One other question: when I leave a comment, as it stands now I need to come back here to see if it was answered. It would be nice to have a feature where I would be alerted via email. Enjoying your blog. Thanks!!!

Maggie
Maggie
3 months ago
Reply to  Emanuel

You’re welcome! And now I see the bell icon for subscribing to the comments. Thanks again for all the effort you take in this very nice learning site!

Andrew Ridley
Andrew Ridley
5 years ago

Yes thank you very much. My mistake was to imagine him tapping a cigar rather than a cigarette hence I thought he was rich and therefore would be able to withdraw money.
I like the left hand picture because I think of the extra drag that a seaplane has to deal with to lift off.

Andrew Ridley
Andrew Ridley
5 years ago

Cannot understand the picture on the Right hand side at top

Angie
Angie
6 years ago

Ha! I’ll let you look that one up ;P

Angie
Angie
6 years ago

“I’m super hyper excited right now. Wait… I think that was actually the coffee talking”. Nah…not coffee. ;))

Angie
Angie
6 years ago

Just because I know you like to refer to old English/Latin/French words…your use of ‘freaking’ in the opening statement is probably American? but not English.
We use ‘frikkin’, which is the toned down version of ‘frigging’,
and originally comes from 1425-75; to move about restlessly, rub; late Middle English friggen to quiver (masturbate), and Frigan to love. I think it was also known in French as just ‘Frig’. We used to use it, to tell our kid’s to stop fidgeting around “stop frigging around”, and to say we were overtired “I’m frigged” …but they have died out.

Angie
Angie
6 years ago
Reply to  Angie

oops *frickin’ not frikkin

Jan
Jan
3 years ago
Reply to  Emanuel

Maybe it has to do with friction.

Anonymous
Anonymous
6 years ago

Die Flugzeug?

grace ann
grace ann
6 years ago

Ich mag Ihr Blog. Ich bin hier in Deutschland und werde zu Schule nächste Monat gehen. Meine Deutsch ist noch kaput wegen dies Blog, glaub ich,ich kann verbessern. . Vielen Dank Sir!! :-) :-) :-)

lancehewison2015
6 years ago

Die Fleugzeug? I think you are just trying to keep us on our toes with that typo! ;-)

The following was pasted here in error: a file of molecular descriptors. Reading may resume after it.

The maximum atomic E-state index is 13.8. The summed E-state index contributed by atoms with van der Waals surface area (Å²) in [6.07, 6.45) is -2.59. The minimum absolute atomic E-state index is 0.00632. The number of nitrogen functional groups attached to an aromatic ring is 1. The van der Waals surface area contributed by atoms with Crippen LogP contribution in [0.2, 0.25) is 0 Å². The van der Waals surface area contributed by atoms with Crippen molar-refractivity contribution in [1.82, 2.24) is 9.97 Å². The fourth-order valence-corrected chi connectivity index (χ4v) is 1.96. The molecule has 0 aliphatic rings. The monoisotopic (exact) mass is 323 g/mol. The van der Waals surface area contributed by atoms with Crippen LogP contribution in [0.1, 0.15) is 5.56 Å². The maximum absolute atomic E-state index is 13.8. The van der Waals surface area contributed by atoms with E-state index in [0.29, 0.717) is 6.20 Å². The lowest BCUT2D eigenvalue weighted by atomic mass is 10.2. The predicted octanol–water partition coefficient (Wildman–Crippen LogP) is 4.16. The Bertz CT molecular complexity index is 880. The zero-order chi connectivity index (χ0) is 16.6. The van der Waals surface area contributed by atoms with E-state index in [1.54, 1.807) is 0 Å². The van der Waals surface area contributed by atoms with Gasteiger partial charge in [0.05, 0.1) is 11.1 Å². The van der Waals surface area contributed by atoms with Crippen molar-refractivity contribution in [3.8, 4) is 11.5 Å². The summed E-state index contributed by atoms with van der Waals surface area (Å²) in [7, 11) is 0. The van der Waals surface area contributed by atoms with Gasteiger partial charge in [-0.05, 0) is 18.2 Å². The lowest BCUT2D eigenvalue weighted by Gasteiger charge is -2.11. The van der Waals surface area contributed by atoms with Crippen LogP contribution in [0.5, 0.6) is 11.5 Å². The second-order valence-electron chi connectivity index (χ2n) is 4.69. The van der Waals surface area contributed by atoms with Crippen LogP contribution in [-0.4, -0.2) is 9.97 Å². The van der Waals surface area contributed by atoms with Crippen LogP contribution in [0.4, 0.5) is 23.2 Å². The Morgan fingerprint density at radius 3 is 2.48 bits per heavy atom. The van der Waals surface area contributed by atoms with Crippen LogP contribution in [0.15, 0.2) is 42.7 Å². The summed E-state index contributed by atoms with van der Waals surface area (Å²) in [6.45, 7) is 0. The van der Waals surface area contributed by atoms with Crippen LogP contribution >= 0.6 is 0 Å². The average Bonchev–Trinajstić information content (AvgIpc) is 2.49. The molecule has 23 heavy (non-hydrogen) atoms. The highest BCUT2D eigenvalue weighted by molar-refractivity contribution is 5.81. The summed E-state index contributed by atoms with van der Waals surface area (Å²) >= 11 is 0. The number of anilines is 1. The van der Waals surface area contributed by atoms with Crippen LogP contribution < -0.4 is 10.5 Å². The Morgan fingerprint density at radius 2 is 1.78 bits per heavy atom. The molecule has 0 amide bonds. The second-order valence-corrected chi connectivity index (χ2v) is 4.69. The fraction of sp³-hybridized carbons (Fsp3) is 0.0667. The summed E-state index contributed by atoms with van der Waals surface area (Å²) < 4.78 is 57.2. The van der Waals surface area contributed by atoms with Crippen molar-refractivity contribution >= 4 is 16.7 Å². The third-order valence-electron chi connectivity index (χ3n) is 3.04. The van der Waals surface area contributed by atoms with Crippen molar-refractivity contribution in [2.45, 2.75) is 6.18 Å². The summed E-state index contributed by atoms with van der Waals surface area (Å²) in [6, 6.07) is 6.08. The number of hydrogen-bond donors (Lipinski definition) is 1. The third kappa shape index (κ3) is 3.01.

Paolo
Paolo
6 years ago

Reading your blog is fun and helpful. I am italian though I find this way of explaining fast and great!
p

tohaklim
6 years ago

When I saw the illustration I thought one of the meanings would be “abandoning/leaving behind a habit”.
Great post, as always

Hunny
Hunny
6 years ago

Thanks for another fantastic post…
BTW, when is the book coming?

Vladimir
Vladimir
6 years ago

Hahah you make my Deutschlernen much easier and funnier :) Thanks
To remember this takes no nerves when its this way presented.
Cheers

doch
doch
6 years ago

“Maria’s Freundin”?

doch
doch
6 years ago
Reply to  Emanuel

haha ist mir nicht so interessant. “Marias Freundin” soll es sein!

berlingrabers
6 years ago

Soll es eine Übersetzung von “Langeweile ist, was den zweiten Teil vom dritten abhebt” geben? :)

Man muss auch auf Englisch nicht unbedingt das Telefon als Objekt von “pick up” nennen:

– I’m trying to call Maria, but she’s not picking up.

Diese Reihe von Posts finde ich super hilfreich. Es dauert ja ewig, die ganzen (besonders übertragenen) Bedeutungen von Verben mit Präfixen zu lernen. Vielen Dank!

berlingrabers
6 years ago
Reply to  Emanuel

Danke! Was ich im Kopf hatte war eher “Isn’t there supposed to be…”, was sich auf Englisch ein bisschen von “Shouldn’t there be” unterscheiden lässt. Ersteres heißt mehr “Es war doch deine Absicht, eine Übersetzung zu geben, oder?” Kann man die Nuance in Deutsch idiomatisch und kurz ausdrücken?